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Bradley (house) facts for kids

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Bradley Manor, Newton Abbot, Devon
The east front of Bradley

Bradley is a medieval manor house in Newton Abbot, Devon, England. It is set amongst woodland and meadows in the valley of the River Lemon about a half mile to the west of the main town. The house is now in the ownership of the National Trust.

The house

Bradley is one of the smaller manor houses of the early fifteenth century, and has the advantage of having a contemporary chapel detached from the main house. The architect may have been influenced by Dartington Hall, some six miles to the south. Interesting features include the missing gatehouse, the interior of the chapel, the fenestration of the east front and the wall paintings.

The house is one of the most complete medieval manor houses in Devon. Much of it is the creation of Richard and Joan Yarde who owned it from 1402. Richard Yarde was Sheriff of Devon in 1442. On the walls of an upstairs room is preserved a late medieval pattern of stencilled black fleur-de-lys. The great hall is emblazoned with the royal arms of Elizabeth I, and there are a number of other rare features. There was a gatehouse until the mid nineteenth century when it was demolished. The woods surrounding the house have been designated as a SSSI, being a fine example of natural limestone woodland.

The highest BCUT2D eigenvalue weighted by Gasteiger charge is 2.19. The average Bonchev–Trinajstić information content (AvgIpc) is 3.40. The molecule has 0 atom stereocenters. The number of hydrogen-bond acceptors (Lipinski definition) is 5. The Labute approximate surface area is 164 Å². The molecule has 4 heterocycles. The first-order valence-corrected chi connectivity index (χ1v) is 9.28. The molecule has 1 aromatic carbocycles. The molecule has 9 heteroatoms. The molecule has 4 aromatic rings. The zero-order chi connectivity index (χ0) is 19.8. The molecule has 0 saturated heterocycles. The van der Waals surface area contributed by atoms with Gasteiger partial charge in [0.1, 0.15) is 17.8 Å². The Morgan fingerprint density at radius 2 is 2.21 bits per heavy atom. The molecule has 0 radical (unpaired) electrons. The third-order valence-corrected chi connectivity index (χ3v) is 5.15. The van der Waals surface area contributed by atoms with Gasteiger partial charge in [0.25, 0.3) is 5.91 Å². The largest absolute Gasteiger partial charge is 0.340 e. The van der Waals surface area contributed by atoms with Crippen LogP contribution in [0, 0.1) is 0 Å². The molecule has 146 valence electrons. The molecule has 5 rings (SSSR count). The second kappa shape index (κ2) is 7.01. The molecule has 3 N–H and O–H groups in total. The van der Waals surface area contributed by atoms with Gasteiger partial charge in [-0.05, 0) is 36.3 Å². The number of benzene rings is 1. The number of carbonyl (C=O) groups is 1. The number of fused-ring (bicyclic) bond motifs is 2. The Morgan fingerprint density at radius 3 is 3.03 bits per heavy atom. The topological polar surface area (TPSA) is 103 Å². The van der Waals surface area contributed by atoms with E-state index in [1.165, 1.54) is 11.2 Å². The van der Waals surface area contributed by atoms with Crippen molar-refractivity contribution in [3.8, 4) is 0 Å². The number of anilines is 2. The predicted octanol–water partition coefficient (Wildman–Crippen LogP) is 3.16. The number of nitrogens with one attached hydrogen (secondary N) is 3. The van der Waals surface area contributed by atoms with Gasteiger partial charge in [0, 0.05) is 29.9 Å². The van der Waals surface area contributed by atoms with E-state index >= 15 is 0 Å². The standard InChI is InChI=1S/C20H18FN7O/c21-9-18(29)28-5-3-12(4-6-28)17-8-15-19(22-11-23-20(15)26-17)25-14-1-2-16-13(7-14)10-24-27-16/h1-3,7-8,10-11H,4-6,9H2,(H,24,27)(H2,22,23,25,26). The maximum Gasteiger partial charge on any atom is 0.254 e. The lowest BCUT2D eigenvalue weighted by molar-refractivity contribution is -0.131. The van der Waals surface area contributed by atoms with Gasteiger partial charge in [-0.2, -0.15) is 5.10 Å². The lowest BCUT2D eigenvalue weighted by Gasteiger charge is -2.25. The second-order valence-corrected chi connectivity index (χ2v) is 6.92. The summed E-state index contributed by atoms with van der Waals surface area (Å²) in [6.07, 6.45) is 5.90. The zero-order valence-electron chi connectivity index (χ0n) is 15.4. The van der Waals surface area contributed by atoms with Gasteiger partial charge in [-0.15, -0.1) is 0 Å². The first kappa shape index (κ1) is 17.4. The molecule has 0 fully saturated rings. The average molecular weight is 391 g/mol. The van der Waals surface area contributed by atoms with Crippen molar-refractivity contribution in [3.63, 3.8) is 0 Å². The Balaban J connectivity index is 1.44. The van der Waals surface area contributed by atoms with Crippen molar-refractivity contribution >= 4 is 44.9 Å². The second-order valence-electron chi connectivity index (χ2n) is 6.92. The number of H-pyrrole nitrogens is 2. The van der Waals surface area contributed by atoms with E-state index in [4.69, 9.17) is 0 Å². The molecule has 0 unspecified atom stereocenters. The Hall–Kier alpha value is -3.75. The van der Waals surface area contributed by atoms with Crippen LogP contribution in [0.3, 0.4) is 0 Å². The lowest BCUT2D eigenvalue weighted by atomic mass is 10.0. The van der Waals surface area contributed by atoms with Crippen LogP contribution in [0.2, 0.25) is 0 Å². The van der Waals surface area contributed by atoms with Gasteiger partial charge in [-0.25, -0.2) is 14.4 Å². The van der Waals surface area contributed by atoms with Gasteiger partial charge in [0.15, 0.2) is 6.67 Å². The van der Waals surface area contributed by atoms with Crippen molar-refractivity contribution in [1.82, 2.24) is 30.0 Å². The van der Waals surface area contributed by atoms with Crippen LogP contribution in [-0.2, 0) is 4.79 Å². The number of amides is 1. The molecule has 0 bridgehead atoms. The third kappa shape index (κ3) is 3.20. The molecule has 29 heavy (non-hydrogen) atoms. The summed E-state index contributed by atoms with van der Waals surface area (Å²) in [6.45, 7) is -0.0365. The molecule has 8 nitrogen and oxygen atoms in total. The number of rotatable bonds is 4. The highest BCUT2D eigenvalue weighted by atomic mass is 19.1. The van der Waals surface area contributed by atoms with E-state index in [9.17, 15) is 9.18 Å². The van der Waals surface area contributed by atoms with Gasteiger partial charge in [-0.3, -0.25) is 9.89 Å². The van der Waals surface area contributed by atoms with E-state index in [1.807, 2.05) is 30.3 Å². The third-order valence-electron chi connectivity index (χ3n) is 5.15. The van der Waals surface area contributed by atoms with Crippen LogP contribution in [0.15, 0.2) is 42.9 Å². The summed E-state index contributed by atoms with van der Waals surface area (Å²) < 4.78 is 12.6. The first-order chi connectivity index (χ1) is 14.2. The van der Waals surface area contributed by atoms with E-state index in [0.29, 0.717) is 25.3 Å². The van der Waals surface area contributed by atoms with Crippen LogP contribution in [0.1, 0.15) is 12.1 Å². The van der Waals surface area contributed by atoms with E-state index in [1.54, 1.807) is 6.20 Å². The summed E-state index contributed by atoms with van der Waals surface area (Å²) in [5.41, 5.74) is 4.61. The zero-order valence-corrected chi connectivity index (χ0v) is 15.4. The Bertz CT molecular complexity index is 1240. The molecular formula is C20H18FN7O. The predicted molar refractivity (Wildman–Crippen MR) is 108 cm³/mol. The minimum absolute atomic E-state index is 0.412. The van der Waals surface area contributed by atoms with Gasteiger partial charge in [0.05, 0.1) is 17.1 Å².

The chapel was consecrated in 1428 and is just 21 ft (6.4 m). It is a simple building with a stone altar, a fine east window, a tiny gallery and the original wagon-shaped braced-collar roof. It was desecrated in the Protestant Reformation and later used in different periods as a poultry house, a billiard room, a dining room and a barn. The roof was restored in 1993. The house contains a collection of Pre-Raphaelite art and Arts and Crafts furniture.

Bradley Manor from Wolborough Hill1
A distant view of Bradley showing its location in the wooded valley.

Flowing past the house is the Bradley Leat which used to provide water for the manorial mills which were located where the cattle market in Newton Abbot now stands. Bradley was given to the National Trust in 1938 by Mrs A. H. Woolner, daughter of the Egyptologist Cecil Mallaby Firth. Her family still live in the house and manage it on the Trust's behalf.

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